His cousin laughed off the idea, but Andrews was serious. And he had one thing in his favor. He personally knows the members of The Meters and considers them to be like his uncles. The elder musicians had watched Andrews as he grew up, starting out as a precocious child prodigy (he started playing trombone at age 6) and going on to attend the prestigious New Orleans Center for Creative Arts before embarking on a successful recording career, establishing himself as arguably the brightest young talent on the city’s music scene.

So Andrews phoned each member of The Meters and presented his plan.

“I reached out (first) to George Porter and I said ‘Man, I want to do “Be My Lady” from y’all’s record, New Directions, but I want to get the original cast.’ Like I tell you, no joke, no lie, I told each one of them that and there was a silence on the phone when I said that,” Andrews says.

While perhaps reluctant, Andrews said he could tell each of guys was intrigued by the idea. One by one, they signed on.

If anything, what happened in the studio was even more exciting.

“On one take, they just went into this thing that made The Meters to me. They just kept playing and everybody’s grooving and Leo kicked off a little rhythm, on the guitar, and the rest of them followed,” Andrews says. “At that very moment I said I’ve just witnessed how they were creating all of that great music back in the day. They stopped after about five minutes, ‘All right, all right, we’re here to work. We’ve got to get (this song done).’ And they just broke it down. I knew at that moment, that showed me they really missed each other.”

“Be My Lady” is one of many high points on Say That To Say This. Its silky Funk sound provides a relaxed change of pace on an album that finds Andrews continuing to develop his distinctive hybrid of New Orleans Funk, Jazz, Soul and gritty Rock & Roll. This collision of styles is especially effective on songs like “You And I (Outta This Place),” “Fire and Brimstone” and the title track, where guitar riffs, punchy, sharp syncopated rhythms and jazzy horn lines make for a modern, enervating and original type of New Orleans music.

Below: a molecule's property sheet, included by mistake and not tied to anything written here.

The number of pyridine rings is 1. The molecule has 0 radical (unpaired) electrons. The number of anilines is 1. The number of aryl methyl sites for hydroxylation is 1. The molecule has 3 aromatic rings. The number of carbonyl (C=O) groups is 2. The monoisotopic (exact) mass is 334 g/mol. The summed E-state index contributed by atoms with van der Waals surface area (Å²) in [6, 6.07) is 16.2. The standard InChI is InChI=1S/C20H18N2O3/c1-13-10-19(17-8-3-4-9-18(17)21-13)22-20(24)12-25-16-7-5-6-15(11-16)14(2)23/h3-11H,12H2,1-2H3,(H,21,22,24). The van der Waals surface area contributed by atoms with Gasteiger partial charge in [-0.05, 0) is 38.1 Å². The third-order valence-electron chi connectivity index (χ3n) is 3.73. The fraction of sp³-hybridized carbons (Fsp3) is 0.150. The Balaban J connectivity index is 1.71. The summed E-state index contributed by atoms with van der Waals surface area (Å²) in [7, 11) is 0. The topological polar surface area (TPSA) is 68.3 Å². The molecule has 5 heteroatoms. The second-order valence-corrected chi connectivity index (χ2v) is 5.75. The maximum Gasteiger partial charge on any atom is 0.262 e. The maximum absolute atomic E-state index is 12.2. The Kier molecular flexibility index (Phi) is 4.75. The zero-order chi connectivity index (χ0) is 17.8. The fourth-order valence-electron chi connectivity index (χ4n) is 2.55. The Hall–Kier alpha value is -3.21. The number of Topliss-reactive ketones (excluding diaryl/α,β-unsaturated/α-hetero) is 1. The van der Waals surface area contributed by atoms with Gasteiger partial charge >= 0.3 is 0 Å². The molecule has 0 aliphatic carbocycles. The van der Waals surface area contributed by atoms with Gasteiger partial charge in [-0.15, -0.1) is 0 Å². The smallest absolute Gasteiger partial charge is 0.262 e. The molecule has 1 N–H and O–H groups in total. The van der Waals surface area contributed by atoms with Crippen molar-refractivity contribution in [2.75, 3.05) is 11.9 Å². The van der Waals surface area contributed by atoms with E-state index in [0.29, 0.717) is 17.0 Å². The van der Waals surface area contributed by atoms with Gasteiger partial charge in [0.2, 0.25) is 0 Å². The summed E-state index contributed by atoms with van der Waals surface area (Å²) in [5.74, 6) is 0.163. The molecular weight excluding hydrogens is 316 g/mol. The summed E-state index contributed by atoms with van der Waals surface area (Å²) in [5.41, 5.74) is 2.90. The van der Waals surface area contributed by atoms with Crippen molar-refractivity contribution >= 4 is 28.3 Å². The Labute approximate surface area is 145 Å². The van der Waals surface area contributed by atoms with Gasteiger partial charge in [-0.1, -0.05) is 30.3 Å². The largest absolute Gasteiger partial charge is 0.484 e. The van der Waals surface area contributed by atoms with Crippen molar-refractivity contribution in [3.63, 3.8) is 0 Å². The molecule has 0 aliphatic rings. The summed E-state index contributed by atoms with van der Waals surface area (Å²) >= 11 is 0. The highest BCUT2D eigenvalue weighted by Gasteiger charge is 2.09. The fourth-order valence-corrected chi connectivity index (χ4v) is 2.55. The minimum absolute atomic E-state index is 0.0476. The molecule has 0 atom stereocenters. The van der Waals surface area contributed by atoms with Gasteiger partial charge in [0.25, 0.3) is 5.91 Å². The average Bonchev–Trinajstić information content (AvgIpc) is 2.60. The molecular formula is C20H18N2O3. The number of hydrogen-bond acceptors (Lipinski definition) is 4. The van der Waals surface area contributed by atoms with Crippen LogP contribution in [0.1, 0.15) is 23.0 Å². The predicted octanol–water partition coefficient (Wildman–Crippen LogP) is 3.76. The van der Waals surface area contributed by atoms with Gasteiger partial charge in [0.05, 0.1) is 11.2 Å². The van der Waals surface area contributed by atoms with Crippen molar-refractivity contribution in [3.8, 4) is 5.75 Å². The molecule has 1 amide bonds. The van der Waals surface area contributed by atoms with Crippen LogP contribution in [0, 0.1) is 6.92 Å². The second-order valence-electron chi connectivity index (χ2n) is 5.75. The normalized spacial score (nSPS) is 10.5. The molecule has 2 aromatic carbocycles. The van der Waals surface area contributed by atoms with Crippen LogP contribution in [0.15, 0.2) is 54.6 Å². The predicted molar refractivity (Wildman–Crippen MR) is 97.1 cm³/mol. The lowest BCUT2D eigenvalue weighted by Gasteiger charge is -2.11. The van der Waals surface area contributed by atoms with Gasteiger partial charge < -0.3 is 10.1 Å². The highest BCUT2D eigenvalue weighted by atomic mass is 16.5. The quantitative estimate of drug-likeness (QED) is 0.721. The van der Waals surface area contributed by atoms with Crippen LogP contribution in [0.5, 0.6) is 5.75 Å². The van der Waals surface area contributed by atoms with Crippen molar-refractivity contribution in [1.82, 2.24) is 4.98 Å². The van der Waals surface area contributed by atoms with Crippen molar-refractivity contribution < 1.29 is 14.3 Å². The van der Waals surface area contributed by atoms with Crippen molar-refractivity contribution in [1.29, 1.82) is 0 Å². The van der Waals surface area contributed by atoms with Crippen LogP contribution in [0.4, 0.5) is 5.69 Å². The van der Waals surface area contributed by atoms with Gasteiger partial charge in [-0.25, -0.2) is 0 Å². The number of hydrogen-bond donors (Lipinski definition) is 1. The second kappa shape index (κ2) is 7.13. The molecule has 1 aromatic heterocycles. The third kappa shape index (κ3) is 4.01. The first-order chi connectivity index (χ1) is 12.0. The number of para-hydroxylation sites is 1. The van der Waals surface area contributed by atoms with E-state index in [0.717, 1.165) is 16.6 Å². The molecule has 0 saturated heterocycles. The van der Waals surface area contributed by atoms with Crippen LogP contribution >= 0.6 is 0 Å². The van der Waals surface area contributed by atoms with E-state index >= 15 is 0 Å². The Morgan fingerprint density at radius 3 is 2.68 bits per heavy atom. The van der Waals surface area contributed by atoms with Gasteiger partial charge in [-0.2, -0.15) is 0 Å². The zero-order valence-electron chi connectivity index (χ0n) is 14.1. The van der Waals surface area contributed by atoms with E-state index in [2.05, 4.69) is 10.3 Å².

The rocking character of the music is what sets Andrews apart from other New Orleans artists. It’s a side to his tastes that he began exploring during high school after discovering bands like Nine Inch Nails.

“I just thought this was some cool music,” Andrews says. “When I had my breaks, instead of going on lunch break, I’d go to the practice room and play with the Walkman and try to figure out some interesting things to play over Nine Inch Nails.”

But what really helped Andrews figure out how to bring together his Rock style and his New Orleans musical roots was getting hired by Lenny Kravitz right out of high school to play in his touring band.

“Instead of me playing over a Walkman at that time, I was able to get the real school right in front of my face. That situation changed my whole mentality, changed my life,” Andrews says. “Once I did that, I was able to come back to New Orleans and add what I learned from (Kravitz) to my New Orleans (sound). Now you had the sound that you hear now.” ©